Grand Forks Public Health has purchased nearly 240 Narcan kits for opioid overdose using a state-targeted response grant from the North Dakota Department of Human Services.
Upon a "call to action" from Mayor Mike Brown against opioid abuse in Grand Forks, the local Public Health Department received a $180,000 grant from the state to create an Opiate Response Project. In June, Grand Forks received another $160,000 grant for the same project.
Along with supporting local medication assisted treatment efforts and primary prevention, the money also was spent on buying kits containing Narcan, a brand name for the drug naloxone, to reverse the immediate effects of an opioid overdose. Kits the city bought for public entities to distribute cost approximately $72 per kit, said Michael Dulitz, coordinator for the Opiate Response Project in Grand Forks.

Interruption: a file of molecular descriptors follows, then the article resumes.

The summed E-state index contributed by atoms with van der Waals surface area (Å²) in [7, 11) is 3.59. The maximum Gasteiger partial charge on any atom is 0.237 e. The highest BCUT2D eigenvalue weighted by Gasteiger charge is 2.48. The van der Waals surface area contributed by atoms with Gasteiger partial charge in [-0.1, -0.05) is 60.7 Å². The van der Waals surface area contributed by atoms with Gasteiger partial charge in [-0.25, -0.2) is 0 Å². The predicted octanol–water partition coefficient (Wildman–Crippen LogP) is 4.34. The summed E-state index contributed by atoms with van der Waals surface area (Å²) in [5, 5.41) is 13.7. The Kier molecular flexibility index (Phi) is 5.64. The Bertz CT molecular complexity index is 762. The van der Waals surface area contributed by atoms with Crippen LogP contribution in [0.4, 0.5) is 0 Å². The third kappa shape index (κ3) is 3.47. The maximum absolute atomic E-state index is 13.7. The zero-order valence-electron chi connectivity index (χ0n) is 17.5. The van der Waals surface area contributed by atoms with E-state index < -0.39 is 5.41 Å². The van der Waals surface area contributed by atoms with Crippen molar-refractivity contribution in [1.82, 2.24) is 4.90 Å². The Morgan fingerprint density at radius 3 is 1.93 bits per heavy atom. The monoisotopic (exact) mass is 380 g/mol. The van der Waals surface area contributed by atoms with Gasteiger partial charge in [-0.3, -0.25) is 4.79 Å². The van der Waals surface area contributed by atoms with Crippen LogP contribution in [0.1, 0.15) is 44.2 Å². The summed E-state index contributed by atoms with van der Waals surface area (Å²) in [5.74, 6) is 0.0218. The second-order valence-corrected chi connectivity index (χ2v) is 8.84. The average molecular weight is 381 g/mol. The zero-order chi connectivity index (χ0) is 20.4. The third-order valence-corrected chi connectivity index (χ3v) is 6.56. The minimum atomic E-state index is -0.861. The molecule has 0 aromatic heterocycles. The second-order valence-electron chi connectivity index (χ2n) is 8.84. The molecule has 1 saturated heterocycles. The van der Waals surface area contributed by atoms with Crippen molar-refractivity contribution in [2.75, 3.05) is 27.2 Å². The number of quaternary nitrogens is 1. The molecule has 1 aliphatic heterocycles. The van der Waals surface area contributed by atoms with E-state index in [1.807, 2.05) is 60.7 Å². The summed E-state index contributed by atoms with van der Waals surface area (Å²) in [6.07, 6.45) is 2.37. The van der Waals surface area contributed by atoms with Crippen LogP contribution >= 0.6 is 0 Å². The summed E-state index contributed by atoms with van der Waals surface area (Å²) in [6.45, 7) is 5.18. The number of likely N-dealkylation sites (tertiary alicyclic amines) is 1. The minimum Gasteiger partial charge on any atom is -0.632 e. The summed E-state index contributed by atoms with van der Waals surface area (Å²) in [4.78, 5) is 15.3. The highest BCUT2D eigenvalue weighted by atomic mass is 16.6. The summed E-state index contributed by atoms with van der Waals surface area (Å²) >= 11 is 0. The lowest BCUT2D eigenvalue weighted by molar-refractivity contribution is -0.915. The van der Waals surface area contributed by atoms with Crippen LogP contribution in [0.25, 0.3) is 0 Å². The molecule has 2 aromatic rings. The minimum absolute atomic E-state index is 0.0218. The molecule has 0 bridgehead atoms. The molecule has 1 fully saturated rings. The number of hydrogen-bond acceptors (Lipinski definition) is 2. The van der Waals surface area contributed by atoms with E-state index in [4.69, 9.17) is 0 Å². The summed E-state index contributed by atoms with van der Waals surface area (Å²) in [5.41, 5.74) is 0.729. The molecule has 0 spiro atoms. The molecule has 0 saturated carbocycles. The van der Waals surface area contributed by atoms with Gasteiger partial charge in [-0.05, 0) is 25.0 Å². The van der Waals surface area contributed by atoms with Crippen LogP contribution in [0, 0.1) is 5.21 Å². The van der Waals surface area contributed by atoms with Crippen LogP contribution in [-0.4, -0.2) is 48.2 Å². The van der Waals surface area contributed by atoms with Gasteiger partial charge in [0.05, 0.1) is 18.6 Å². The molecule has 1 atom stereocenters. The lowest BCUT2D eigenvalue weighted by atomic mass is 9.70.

"Each two-dose kit has two individually packaged doses of Narcan," he said. "Each officer carries a dose in a pouch either on them or in the car."
The city also received 75 kits from the state to give to at-risk individuals during a satellite event. Eighty-eight of the 240 kits Dulitz's office bought also went to at-risk individuals and the public.
"What we're trying to do is get it to people at high risk and to locations in the community with frequent contact with the public," he said.
The kits from the grant have been available since late 2017. The Grand Forks Fire Department has had access to naloxone through an agreement with Altru since May 2017. The Grand Forks Drug Task Force also had Narcan and training for the kits before Dulitz's office were able to distribute the safeguard.
Dulitz's project has contributed some of its funding to "One Rx", an educational initiative focused on educating patients with opioid prescriptions and pharmacists.
"They want to be able to do a screening for each individual getting (a prescription), to assess for overdose or misuse," he said.
That would save pharmacists from having to judge a patient's situation on their own, reducing some of the stigma, he said.